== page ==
Bernard Salt.
Bernard Salt. Contributed

Demographer Bernard Salt shares vision for Bundy's future

WHAT will Australia and Wide Bay look like by the end of the 2020s?

It is fair question; it is a good question; and the reason it is a good question is because the new decade begins in just nine and a half months.

In a decade's time Australia have another two million residents; our leading trading partner is likely to remain China; the baby boomers will have all but retreated from the workforce; and no doubt there'll be new technology that we haven't even thought about.

Wide Bay including Bundaberg, Hervey Bay, Maryborough and Gympie and everywhere in between will remain one of this nation's premier food bowls (producing avocados too, I understand).

This broad agricultural and lifestyle region is in many ways a microcosm of regional Australia.

It's 2019 population of around 296,000 makes it equivalent to an urban mass the scale of Wollongong.

By 2030 this number is expected to rise by 35,000 which is less growth than the region actually recorded over the last decade or so.

New projections released by the State Government in November suggest a slowdown in Hervey Bay's rate of growth during the 2020s.

I am unsure what could be driving this logic as I would have thought there was an increasing market for lifestyle towns like Hervey Bay as baby boomers retire.

If "the Bay” is to slow down I think this is more likely to be a 2030s phenomenon as local boomers... ahem... start to move on to a more ethereal place.

Regardless of the precise projections, Australia as a whole will continue to grow and Bundy, the Bay and Gympie will also grow.

Maryborough will continue its tussle with Hervey Bay for supremacy in matters of commerce and administration.

A bigger Wide Bay with more people of more diverse backgrounds is on the cards by 2030.

The institutions of Wide Bay must now pitch their sights at the 2030 horizon including and especially the region's health and education institutions.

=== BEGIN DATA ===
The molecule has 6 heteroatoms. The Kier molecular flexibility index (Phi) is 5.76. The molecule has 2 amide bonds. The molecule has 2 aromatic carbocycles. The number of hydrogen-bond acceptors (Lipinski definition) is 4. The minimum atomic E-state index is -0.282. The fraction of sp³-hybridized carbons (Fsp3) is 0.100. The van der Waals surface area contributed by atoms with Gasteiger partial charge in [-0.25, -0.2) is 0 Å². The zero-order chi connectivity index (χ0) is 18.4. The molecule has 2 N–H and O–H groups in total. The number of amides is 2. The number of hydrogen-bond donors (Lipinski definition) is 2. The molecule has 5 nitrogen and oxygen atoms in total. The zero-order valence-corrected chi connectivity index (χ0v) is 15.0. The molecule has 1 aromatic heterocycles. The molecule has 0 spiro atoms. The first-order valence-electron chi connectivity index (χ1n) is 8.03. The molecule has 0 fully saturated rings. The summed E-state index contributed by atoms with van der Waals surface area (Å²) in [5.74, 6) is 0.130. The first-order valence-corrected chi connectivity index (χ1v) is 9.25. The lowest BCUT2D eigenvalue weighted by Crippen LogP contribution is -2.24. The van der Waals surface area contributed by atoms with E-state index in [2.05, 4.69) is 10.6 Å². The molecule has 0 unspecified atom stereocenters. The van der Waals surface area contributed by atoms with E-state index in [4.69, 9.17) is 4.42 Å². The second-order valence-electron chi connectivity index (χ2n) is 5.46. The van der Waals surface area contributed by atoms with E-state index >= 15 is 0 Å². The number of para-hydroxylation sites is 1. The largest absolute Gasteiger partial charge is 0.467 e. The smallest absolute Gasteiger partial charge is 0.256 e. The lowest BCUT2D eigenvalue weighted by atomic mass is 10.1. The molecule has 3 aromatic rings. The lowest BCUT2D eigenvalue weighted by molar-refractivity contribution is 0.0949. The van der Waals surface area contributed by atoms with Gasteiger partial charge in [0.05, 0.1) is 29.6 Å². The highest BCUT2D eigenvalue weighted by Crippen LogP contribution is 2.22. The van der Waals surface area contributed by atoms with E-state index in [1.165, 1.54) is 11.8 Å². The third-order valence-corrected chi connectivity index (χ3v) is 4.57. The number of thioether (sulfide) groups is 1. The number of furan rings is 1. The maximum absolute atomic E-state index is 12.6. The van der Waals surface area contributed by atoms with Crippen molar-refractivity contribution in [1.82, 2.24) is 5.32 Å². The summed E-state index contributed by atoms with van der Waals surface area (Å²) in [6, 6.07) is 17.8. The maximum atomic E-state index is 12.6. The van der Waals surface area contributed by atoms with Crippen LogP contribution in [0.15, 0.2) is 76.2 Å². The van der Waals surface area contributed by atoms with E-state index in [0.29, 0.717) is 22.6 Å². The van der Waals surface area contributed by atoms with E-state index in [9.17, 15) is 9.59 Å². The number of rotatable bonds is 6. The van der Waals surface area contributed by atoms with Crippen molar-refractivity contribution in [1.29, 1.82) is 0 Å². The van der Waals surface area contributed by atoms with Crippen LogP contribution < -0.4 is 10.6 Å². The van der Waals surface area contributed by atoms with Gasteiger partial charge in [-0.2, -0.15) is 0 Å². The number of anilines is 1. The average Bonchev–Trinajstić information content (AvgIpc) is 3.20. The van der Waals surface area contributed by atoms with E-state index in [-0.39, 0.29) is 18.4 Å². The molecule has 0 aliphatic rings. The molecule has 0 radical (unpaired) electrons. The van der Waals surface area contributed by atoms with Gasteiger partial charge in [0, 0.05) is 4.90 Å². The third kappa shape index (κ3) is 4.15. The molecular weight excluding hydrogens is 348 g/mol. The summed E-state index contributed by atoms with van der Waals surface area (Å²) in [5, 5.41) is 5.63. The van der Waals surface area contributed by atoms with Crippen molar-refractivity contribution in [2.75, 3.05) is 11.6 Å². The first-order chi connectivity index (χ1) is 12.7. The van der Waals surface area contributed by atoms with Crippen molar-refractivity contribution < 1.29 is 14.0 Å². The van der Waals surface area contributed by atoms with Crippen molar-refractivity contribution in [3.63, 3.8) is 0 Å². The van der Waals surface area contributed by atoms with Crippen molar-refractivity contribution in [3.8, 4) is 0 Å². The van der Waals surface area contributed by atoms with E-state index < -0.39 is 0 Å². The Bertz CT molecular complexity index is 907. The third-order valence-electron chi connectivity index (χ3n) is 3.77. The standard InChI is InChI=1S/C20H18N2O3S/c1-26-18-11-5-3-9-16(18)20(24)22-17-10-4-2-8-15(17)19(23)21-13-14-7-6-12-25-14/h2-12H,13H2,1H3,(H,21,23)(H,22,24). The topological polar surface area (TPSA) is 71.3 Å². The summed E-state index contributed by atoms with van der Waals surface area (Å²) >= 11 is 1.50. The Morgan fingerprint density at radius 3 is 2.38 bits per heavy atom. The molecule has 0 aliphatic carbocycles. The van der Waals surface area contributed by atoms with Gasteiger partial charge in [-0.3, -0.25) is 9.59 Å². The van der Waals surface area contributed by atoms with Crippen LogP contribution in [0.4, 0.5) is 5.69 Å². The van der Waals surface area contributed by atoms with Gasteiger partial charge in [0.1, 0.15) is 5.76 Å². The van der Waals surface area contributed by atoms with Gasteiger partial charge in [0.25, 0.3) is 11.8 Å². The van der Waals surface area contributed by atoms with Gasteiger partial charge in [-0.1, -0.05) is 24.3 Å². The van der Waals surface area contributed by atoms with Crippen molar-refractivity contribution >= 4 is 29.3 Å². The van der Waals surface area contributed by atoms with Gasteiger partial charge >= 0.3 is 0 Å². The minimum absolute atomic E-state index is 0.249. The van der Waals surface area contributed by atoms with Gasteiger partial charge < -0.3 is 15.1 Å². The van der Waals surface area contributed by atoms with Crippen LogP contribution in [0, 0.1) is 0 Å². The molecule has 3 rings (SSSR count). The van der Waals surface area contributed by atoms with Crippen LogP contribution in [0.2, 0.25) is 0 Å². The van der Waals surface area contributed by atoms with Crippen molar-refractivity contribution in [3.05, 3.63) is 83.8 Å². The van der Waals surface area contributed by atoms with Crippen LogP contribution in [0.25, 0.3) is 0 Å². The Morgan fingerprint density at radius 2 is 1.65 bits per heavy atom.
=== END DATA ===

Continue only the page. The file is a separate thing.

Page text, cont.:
As with many regional centres in Australia there is an outpouring of youth after secondary school in Wide Bay as young people seek to test their mettle in Brisbane and beyond.

All of this, of course, is fine, and in fact is a rite of passage in Australia.

But I think Wide Bay should actively campaign to attract them back with skills, with a partner, and with hopes and aspirations.

Showcase local talent, revere local business and sports people; don't send the message that respect only comes when you make it big "someplace else”.

I say we should be right now focussed on the 10-year future horizon, discussing the kind of society we want for our kids, and then damn well going out there and delivering the future we want.

And I think that what "we” all want is to have opportunity for our kids so that they don't feel compelled to go elsewhere.

Some will. Some won't come back.

But let's celebrate those who do come back.

Let's celebrate those who build a business locally and who invest their youth and energy into our community.

It is our job-as middle-aged managers and administrators-to create the society that will enable the next generation to flourish locally.

You know, I want the Wide Bay Tribe of 2030 to have a bit of "attitude” about the region they've created.

Our hospitals and our educational institutions must be best in class.

Our airports and roads and housing and power and townscapes should be as good as anywhere in Australia.

And, damn it, if Toowoomba can airfreight agribusiness product direct into Hong Kong then we can do a deal with Maroochydore to airfreight our avocados into Chengdu and Chongqing.

We should not be, and we will not be, immodest in our hopes and our dreams for the future of our region.

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